WASHINGTON — Some civil rights may have to be sacrificed to combat AIDS because the disease "could well become one of the worst health problems in the history of the world," Health and Human Services Secretary Otis R. Bowen said Sunday.
Bowen said acquired immune deficiency syndrome is spreading incredibly fast, partly because of its long incubation period--leading people to unwittingly pass the disease through sexual contact or shared drug needles.
"This could well become one of the worst health problems in the history of the world," he told the National Governors' Assn. conference. "We may have to sacrifice some individual rights (to conquer the disease)."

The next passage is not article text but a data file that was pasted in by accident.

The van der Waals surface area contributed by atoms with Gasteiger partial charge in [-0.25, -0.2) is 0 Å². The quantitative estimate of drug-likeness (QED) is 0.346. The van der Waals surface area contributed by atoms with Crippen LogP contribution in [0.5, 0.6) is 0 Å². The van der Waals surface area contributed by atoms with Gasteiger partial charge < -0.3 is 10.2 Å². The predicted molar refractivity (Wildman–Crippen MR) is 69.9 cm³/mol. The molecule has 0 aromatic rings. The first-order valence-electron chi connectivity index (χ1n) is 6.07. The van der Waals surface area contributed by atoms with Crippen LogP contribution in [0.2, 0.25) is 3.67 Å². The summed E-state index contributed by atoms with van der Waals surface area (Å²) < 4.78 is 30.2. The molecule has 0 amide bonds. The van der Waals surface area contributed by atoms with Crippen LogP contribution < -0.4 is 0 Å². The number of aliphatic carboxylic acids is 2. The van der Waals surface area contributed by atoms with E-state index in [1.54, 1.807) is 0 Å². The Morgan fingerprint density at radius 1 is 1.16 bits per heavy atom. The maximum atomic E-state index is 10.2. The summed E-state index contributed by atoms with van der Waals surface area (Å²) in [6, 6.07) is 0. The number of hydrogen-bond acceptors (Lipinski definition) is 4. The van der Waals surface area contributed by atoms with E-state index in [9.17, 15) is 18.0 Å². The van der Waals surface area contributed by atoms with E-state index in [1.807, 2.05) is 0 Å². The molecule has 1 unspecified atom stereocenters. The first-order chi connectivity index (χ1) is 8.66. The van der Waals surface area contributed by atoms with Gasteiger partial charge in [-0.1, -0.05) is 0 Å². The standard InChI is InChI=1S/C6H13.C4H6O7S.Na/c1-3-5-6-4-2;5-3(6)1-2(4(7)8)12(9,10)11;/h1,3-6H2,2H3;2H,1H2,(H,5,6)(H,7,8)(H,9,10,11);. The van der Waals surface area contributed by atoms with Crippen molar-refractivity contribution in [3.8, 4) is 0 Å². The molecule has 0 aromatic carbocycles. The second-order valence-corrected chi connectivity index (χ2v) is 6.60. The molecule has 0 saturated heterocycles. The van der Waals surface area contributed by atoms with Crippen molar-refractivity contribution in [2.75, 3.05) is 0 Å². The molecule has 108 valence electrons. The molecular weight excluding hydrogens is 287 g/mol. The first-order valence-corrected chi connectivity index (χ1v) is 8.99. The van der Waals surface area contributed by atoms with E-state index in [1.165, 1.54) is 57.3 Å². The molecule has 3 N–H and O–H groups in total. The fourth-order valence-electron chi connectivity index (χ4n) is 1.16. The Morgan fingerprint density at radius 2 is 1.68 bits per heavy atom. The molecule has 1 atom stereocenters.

Symposium on AIDS Issues
Bowen did not specify which rights might be at risk, but he said the federal Centers for Disease Control in Atlanta this week will hold a symposium at which officials will discuss such issues as whether an AIDS test should be required to obtain a marriage license or to be admitted to a hospital.
"Even if we developed a vaccine tomorrow, we'd still be faced with a staggering increase in the number of AIDS cases down the line," said Bowen, who pointed out that up to 1.5 million people now are infected.